Tyndale was a born translator. If his countrymen, from prince to ploughman, were to have access to the Bible in their native tongue, it was from the Hebrew and Greek that he must translate it. Scouted and ridiculed by a Church of England still Roman, it was in Germany and the Low Countries that Tyndale did so and found people who would print the results, though the authorities in England bought up the books and burnt them as soon as or before they could be imported.
Tyndale triumphed - his work, that is, though scarcely his fame. Not till modern times had the Bible ever again to be translated from the original languages into English. Coverdale's Bible, the Great Bible, the Bishop's Bible, the Geneva Bible, yes, the King James Bible itself were essentially derived directly or indirectly from Tyndale, altering, correcting, overlaying, but never extinguishing the splendour which the English language had revealed under Tyndale's hands. And so it comes about that his phrases live on our lips today: "Eat, drink and be merry"; "clothed and in his right mind"; "the scales fell from his eyes"; "Am I my brother's keeper?" It was a happy and, I suspect a generous decision of Yale University Press to present Tyndale's New Testament anew in a worthy and monumental edition.
The raciness of Tyndale, which we can enjoy and value to this day, owed much to his escape from the Latin of the Vulgate, from which Wycliffe and his followers had translated, into the distinctive phraseologies of Greek and above all of Hebrew. He was sensitive enough in fact to feel, as he says in his preface, "Unto the Reader", the Hebrew phrase and manner of speech left in the Greek". Indeed, no little of the dramatic power which we sense in the English of our Bible is owed ultimately to Tyndale's candid adoption of the Hebrew preference for joining one idea to another with the simple conjunction of waw, "and".
Yet the Greek remained for Tyndale authoritative. He could inform "the Reader" that in Hebrew "the future tense is oft the imperative mode in the active voice, and in the passive ever", but when he confronted in the Lord's Prayer the puzzle of "Thy kingdom come", he would not be tempted to wonder whether it was not after all the future, "whose kingdom will come".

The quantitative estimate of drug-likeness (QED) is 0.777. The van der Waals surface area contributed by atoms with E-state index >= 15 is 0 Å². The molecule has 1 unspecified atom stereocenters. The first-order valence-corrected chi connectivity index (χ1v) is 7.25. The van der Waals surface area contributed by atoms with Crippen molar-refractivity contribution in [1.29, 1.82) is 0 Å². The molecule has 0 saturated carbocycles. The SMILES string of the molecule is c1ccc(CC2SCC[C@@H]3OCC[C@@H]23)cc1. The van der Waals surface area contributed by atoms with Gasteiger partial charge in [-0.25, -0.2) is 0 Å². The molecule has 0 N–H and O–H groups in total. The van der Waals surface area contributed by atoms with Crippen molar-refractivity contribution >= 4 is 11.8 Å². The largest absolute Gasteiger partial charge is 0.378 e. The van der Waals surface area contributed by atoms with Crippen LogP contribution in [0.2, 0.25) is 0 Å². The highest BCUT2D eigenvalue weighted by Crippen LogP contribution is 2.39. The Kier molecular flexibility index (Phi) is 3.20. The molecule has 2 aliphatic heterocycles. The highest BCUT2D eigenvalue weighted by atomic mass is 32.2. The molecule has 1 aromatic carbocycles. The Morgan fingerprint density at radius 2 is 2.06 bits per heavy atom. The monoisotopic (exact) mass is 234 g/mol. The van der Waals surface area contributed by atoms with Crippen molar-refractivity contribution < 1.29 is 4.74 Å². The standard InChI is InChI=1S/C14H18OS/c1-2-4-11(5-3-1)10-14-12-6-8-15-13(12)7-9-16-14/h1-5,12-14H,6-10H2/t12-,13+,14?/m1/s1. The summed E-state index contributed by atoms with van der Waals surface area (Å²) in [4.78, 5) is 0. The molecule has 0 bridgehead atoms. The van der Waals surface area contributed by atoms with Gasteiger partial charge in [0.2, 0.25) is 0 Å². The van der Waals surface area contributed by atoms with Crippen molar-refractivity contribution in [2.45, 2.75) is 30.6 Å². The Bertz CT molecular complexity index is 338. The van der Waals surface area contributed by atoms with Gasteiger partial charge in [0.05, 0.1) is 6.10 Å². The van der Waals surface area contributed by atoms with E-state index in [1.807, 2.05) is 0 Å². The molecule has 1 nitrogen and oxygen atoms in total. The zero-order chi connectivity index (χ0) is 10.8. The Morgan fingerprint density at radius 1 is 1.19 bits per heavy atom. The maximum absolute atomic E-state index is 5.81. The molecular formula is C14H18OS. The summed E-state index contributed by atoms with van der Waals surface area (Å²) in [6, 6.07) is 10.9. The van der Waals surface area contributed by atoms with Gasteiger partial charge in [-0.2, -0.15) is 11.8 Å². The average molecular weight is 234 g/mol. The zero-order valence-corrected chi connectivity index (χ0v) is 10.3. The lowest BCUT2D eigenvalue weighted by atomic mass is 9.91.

The early Reformers had a touching faith in getting at the text in its original tongue. "If the text be left incorrupt," wrote Tyndale, by which he meant translated straightforwardly and honestly, "it will purge itself of all manner of false glosses." They were destined to be disappointed.
The original texts, even when distilled from the oldest available sources, proved to be open to alternative interpretations. Whose interpretation, then, was a worshipping community to take as authoritative? Indulgence in this kind of scholarship could prove incompatible with undisturbed tenure of a university chair under the Prussian government. Sooner or later the Greek text too would be read not as tablets of stone but as historical evidence of a stage or stages in the creation of a book. The mirage of certitude to be procured from the original tongues had evaporated.
Such premonitions doubtless did not disturb the fortitude with which Tyndale awaited his fate. Yet he was not mistaken in his conviction that in the revival of Greek studies and the discovery of Hebrew he, an Englishman, was in the forefront of a movement that would change forever the intellectual and religious environment of European man.
From `The Independent', Thursday 24 August 1989Reuse content